Tuesday, 31 July 2012

Upper Vaughan, Hants County
44N46.452  64W14.650
20T E0401553 N4958611

RIVER: Roaring Brook
CLASS: mixed
SIZE: 18', 25'
RATING: average (***)

TRAIL: none
CONDITIONS: moderate


NS Atlas Page: 57/X5
NS topo map: 021A16 (Windsor)

DRIVING DIRECTIONS: from Windsor, take Exit5, onto HWY14, west towards Windsor. At its intersection with HWY1, approximately 1km along, turn right and continue 1.8km. Turn left onto Chester Road (HWY14) (Watch for signs for Martock Ski Hill) Continue down this road 26.3km, nearly to the county bountry with Lunenburg County. Watch for a dirt road on your left, pull in here and park. There is also an old portion of the highway about 500m back up the road that has plenty of parking. 

Trail Description: walk down the side of the highway about 400m to where Roaring Brook crosses under the highway, and make your way downstream. There is no trail to these falls, so its a mixture of strolling thru a mature forest with a tall overstory and rock hopping down this trickling brook.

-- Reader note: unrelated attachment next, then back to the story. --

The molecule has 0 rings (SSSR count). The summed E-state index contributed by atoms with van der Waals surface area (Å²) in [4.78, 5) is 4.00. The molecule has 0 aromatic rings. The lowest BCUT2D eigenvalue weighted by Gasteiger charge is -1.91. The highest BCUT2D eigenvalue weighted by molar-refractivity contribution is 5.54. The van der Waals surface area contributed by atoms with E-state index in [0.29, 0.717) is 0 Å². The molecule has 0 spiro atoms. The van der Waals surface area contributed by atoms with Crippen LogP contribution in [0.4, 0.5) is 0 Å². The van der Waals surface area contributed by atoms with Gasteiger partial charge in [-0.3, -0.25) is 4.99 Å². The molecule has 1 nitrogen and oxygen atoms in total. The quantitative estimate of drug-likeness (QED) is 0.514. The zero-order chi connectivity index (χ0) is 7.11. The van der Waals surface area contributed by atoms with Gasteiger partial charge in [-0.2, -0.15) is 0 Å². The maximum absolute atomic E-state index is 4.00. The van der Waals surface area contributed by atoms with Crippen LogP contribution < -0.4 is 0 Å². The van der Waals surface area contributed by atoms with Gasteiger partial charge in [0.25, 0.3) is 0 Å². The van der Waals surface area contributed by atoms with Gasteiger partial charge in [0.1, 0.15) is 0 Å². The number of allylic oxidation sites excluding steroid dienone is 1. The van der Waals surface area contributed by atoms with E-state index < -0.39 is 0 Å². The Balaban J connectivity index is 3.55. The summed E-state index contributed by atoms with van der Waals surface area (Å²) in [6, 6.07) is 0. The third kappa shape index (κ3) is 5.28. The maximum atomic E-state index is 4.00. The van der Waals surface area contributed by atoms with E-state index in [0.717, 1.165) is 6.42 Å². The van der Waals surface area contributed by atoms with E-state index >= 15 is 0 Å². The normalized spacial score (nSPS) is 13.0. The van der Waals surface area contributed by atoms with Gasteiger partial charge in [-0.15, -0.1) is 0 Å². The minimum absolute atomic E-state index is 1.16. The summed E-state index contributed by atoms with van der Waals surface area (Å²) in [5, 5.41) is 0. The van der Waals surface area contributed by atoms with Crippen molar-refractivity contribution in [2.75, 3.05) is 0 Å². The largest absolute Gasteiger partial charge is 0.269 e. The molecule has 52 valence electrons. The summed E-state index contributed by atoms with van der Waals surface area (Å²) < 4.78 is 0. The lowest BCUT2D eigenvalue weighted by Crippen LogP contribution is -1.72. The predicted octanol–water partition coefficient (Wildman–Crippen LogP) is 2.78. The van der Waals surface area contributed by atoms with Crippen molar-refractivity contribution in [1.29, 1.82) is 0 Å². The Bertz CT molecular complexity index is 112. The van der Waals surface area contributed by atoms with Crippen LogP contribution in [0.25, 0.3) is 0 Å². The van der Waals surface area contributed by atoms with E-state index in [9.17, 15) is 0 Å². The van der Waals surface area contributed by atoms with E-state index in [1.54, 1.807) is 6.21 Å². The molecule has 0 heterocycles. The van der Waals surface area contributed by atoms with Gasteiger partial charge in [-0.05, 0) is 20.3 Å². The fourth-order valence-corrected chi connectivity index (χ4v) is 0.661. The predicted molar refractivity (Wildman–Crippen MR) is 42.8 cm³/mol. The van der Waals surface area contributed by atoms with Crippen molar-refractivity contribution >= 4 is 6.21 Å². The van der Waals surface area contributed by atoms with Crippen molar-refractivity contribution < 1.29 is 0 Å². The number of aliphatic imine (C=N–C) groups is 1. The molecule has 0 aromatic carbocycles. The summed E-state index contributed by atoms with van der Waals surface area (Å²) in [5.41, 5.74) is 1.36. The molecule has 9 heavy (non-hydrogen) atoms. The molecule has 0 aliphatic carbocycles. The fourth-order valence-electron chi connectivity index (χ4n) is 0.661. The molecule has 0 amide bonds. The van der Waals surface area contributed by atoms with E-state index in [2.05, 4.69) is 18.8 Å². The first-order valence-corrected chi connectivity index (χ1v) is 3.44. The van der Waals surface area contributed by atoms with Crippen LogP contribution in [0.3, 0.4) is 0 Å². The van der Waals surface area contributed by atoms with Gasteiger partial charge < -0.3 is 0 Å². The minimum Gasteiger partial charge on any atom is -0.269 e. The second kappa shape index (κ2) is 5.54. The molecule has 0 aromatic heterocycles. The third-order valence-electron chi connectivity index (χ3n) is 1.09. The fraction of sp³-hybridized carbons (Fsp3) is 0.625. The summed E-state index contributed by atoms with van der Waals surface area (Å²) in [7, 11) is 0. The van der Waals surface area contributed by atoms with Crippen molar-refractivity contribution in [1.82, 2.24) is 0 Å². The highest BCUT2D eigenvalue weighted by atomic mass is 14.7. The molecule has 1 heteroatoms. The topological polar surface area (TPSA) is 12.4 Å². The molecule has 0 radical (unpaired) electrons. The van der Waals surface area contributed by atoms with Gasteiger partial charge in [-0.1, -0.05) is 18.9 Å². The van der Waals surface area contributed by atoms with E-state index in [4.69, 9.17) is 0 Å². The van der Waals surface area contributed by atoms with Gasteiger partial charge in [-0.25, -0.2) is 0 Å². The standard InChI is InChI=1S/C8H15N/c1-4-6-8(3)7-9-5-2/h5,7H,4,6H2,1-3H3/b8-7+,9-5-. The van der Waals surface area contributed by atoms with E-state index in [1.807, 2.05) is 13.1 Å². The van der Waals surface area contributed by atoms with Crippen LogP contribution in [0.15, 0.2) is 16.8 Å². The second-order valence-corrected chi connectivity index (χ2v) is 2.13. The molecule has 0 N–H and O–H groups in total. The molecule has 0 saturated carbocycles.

The top set of falls is a steep slide fall and cascade of about 18 feet in height. The brook spits in two below the top falls, and each branch has a nice waterfall on it where the brook runs over the hill. The stream then joins back together a few hundred meters below the falls and runs, eventually, into Zwickers Lake, then along the Avon to the Minas Basin.

If you approach from the second parking area, walk down the highway about 200m, watch for the old road on your right. Walk down this long unused portion of the Chester Road to the bottom of its curve and angle into the woods. Its about a 600m bushwhack in from here to Roaring Brook, but its mostly downhill and the forest is fairly open so it is quite a pleasant hike. When you reach Roaring Brook, turn upstream and follow the edges of the brook to the falls.

Both sides of the lower falls are quite nice, with one bearing a concentrated plunge after an initiam small plunge while the oteher is more of a busy cascade.

The top falls, unless its heavy water in the spring freshet, slide over the face of the rock, barely making a ripple.